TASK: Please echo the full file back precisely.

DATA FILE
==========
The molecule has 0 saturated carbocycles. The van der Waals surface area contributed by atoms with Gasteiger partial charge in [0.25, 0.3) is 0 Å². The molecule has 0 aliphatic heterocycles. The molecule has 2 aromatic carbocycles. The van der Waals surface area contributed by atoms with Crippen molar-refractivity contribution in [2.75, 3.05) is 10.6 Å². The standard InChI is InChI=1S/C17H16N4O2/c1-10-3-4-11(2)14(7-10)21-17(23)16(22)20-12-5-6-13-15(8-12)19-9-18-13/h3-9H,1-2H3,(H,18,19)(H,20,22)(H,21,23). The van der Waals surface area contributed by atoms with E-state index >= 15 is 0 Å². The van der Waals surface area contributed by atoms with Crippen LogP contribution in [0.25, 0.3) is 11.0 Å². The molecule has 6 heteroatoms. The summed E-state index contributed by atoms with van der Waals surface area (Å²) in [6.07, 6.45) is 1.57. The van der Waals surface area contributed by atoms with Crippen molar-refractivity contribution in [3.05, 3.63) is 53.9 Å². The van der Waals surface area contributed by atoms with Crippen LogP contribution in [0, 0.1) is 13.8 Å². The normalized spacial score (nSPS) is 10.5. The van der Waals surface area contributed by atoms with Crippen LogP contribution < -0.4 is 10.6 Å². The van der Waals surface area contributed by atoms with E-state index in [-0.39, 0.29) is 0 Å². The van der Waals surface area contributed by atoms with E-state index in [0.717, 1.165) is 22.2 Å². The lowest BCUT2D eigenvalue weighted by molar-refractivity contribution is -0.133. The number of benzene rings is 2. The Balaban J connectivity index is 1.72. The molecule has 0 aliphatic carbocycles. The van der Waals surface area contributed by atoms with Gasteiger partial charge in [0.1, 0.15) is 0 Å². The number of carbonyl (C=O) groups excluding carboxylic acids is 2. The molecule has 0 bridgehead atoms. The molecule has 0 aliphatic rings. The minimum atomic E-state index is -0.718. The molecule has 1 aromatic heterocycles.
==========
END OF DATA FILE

The molecule has 0 saturated carbocycles. The van der Waals surface area contributed by atoms with Gasteiger partial charge in [0.25, 0.3) is 0 Å². The molecule has 0 aliphatic heterocycles. The molecule has 2 aromatic carbocycles. The van der Waals surface area contributed by atoms with Crippen molar-refractivity contribution in [2.75, 3.05) is 10.6 Å². The standard InChI is InChI=1S/C17H16N4O2/c1-10-3-4-11(2)14(7-10)21-17(23)16(22)20-12-5-6-13-15(8-12)19-9-18-13/h3-9H,1-2H3,(H,18,19)(H,20,22)(H,21,23). The van der Waals surface area contributed by atoms with E-state index >= 15 is 0 Å². The van der Waals surface area contributed by atoms with Crippen LogP contribution in [0.25, 0.3) is 11.0 Å². The molecule has 6 heteroatoms. The summed E-state index contributed by atoms with van der Waals surface area (Å²) in [6.07, 6.45) is 1.57. The van der Waals surface area contributed by atoms with Crippen molar-refractivity contribution in [3.05, 3.63) is 53.9 Å². The van der Waals surface area contributed by atoms with Crippen LogP contribution in [0, 0.1) is 13.8 Å². The normalized spacial score (nSPS) is 10.5. The van der Waals surface area contributed by atoms with Crippen LogP contribution < -0.4 is 10.6 Å². The van der Waals surface area contributed by atoms with E-state index in [-0.39, 0.29) is 0 Å². The van der Waals surface area contributed by atoms with E-state index in [0.717, 1.165) is 22.2 Å². The lowest BCUT2D eigenvalue weighted by molar-refractivity contribution is -0.133. The number of benzene rings is 2. The Balaban J connectivity index is 1.72. The molecule has 0 aliphatic carbocycles. The van der Waals surface area contributed by atoms with Gasteiger partial charge in [0.1, 0.15) is 0 Å². The number of carbonyl (C=O) groups excluding carboxylic acids is 2. The molecule has 0 bridgehead atoms. The molecule has 0 aliphatic rings. The minimum atomic E-state index is -0.718. The molecule has 1 aromatic heterocycles.